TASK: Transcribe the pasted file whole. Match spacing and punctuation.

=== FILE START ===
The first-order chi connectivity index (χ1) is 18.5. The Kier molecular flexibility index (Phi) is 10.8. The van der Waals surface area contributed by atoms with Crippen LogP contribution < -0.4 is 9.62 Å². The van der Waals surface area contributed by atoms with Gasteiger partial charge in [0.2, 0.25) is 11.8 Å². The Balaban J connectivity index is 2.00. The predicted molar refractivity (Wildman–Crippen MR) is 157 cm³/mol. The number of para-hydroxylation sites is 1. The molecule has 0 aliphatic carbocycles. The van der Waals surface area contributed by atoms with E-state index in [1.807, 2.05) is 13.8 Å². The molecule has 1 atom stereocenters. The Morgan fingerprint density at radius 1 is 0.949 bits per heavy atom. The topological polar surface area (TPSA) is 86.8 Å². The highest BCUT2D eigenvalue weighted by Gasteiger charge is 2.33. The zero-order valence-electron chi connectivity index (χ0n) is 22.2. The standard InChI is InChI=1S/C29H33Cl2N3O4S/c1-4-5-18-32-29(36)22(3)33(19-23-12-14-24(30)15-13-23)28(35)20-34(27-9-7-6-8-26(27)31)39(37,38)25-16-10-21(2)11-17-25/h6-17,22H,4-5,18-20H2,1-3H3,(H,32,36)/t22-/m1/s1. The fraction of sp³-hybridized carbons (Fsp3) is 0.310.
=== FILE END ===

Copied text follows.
The first-order chi connectivity index (χ1) is 18.5. The Kier molecular flexibility index (Phi) is 10.8. The van der Waals surface area contributed by atoms with Crippen LogP contribution < -0.4 is 9.62 Å². The van der Waals surface area contributed by atoms with Gasteiger partial charge in [0.2, 0.25) is 11.8 Å². The Balaban J connectivity index is 2.00. The predicted molar refractivity (Wildman–Crippen MR) is 157 cm³/mol. The number of para-hydroxylation sites is 1. The molecule has 0 aliphatic carbocycles. The van der Waals surface area contributed by atoms with E-state index in [1.807, 2.05) is 13.8 Å². The molecule has 1 atom stereocenters. The Morgan fingerprint density at radius 1 is 0.949 bits per heavy atom. The topological polar surface area (TPSA) is 86.8 Å². The highest BCUT2D eigenvalue weighted by Gasteiger charge is 2.33. The zero-order valence-electron chi connectivity index (χ0n) is 22.2. The standard InChI is InChI=1S/C29H33Cl2N3O4S/c1-4-5-18-32-29(36)22(3)33(19-23-12-14-24(30)15-13-23)28(35)20-34(27-9-7-6-8-26(27)31)39(37,38)25-16-10-21(2)11-17-25/h6-17,22H,4-5,18-20H2,1-3H3,(H,32,36)/t22-/m1/s1. The fraction of sp³-hybridized carbons (Fsp3) is 0.310.